The Democrat Party's revelation that Foreign Minister Surapong Tovichakchaikul reissued an ordinary passport to former prime minister Thaksin Shinawatra in October has fortified critics' belief in this being a single-agenda government.
Mr Surapong initially prevaricated when he was asked to confirm the news. Later he admitted he ordered Foreign Ministry officials to reissue the passport several weeks earlier.
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Technically, no one can be accused of doing anything wrong since politicians in the big two parties, Pheu Thai and the Democrats, used a bus-sized loophole in ministry regulations to take their respective courses of action _ withdrawal then reissue of the passport.
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In 2008, a source said, the Foreign Ministry wrote to the police and the Supreme Court for advice on what to do with Thaksin's passport after he was found guilty of corruption in the Ratchadaphisek land purchase deal and was given a two-year jail sentence in absentia.
But their response merely detailed the facts about the case. They gave no suggestion as to what the ministry should do about the passport, the source said.
Kasit Piromya, who was then foreign minister under the Abhisit administration, cited ministry regulation 23(7) to revoke Thaksin's passport. The regulation empowers the ministry to recall a passport from any holder if that person causes damage to the country or other countries.
The source said Mr Kasit's decision was based purely on that regulation, not regulation 21(3) which prohibits a passport being issued to a person wanted under an arrest warrant from the Criminal Court.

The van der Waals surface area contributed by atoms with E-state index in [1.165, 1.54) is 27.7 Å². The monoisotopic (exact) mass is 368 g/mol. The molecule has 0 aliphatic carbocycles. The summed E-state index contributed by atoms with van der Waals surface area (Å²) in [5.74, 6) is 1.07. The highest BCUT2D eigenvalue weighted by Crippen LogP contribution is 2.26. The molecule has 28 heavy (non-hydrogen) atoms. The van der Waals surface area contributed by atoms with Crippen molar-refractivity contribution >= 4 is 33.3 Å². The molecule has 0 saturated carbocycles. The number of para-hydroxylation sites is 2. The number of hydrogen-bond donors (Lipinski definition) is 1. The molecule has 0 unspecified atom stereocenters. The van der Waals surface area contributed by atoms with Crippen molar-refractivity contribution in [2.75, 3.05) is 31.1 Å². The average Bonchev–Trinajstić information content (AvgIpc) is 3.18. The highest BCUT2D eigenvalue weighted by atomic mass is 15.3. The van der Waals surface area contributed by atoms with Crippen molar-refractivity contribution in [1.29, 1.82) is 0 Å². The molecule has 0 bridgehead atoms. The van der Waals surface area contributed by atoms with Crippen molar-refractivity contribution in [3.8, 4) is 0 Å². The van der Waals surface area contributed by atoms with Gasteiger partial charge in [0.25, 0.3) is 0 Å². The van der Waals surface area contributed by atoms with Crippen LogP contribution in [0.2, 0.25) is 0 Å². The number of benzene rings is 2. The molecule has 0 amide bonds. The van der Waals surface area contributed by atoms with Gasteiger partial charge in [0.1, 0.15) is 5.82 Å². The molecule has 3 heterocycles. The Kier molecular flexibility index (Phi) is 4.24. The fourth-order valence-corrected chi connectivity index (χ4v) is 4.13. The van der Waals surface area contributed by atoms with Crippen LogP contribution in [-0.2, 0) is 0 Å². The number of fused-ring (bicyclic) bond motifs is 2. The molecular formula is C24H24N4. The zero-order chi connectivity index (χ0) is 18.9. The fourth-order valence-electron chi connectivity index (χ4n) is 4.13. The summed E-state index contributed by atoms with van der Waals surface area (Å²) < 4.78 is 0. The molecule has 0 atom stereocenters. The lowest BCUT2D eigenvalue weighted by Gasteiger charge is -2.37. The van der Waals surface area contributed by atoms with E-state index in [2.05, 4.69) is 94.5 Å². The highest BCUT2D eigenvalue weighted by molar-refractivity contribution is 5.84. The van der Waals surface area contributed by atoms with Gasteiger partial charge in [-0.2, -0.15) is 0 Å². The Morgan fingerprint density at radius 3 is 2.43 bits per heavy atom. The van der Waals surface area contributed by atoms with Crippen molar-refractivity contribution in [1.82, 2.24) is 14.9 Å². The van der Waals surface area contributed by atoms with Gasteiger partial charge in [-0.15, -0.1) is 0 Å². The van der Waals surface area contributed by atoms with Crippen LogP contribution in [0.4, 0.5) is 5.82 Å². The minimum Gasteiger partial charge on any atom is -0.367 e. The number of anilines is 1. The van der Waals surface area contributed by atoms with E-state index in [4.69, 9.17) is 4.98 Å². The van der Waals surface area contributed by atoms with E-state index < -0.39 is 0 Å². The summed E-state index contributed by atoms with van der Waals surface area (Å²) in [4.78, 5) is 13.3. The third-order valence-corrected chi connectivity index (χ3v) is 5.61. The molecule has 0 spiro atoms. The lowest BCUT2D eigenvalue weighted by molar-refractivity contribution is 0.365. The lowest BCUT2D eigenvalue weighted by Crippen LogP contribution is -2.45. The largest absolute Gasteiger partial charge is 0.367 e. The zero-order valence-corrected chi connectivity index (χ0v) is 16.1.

"The ministry cannot, by itself, deny a passport for a person who is on the blacklist or being wanted on an arrest warrant. Relevant agencies are needed to formally notify the Foreign Ministry if they want it to revoke a passport of someone to prevent that person from travelling overseas," the source explained.
Another source said ministry officials did not suggest Mr Surapong return the passport to Thaksin.
After Thaksin made his request for the return of his ordinary passport to the Thai Embassy in Abu Dhabi on Oct 25, the Consular Department only informed Mr Surapong of the cause of the passport revocation.
"By using the same regulation 23(7) that was used to revoke Thaksin's passport, Mr Surapong justified his action that he did not see Thaksin had caused damage to the country. So he ordered Mr Kasit's order to be revoked," the source said.
Now that the passport has been returned, the question arises as to who is accountable for the whole debacle, especially if malpractice can be proved in court.
It seems the ministry officials are protected since it was Mr Surapong who signed the order for the paper to be returned to Thaksin.
The minister even assured the ministry staff the government would take full responsibility for the move if it was brought up in public.
State civil servants have a duty to comply with government orders, even though "this issue is always going to be a political issue", the source said.
To keep the issue alive, Democrat spokesman Chavanond Intarakomalyasut yesterday accused Noppadon Pattama, Thaksin 's legal adviser, of distorting the law in favour of his boss.
Mr Chavanond said the Democrat-led coalition government had not revoked the passports of two other high-profile politicians who have fled the country after being found guilty of criminal offences _ Somchai Khunploem and Vatana Asavahame _ as neither had tried to incite people in other countries to move against Thailand.
Mr Noppadon had earlier pointed out that the previous government had not cancelled their passports even though they were convicted of more serious offences.
Mr Chavanond, a former secretary to Mr Kasit, defended the former minister's order to revoke Thaksin's passport under regulation 23(7).
He said the regulation empowers the Foreign Ministry to cancel a passport if the person travels around and causes damage to Thailand.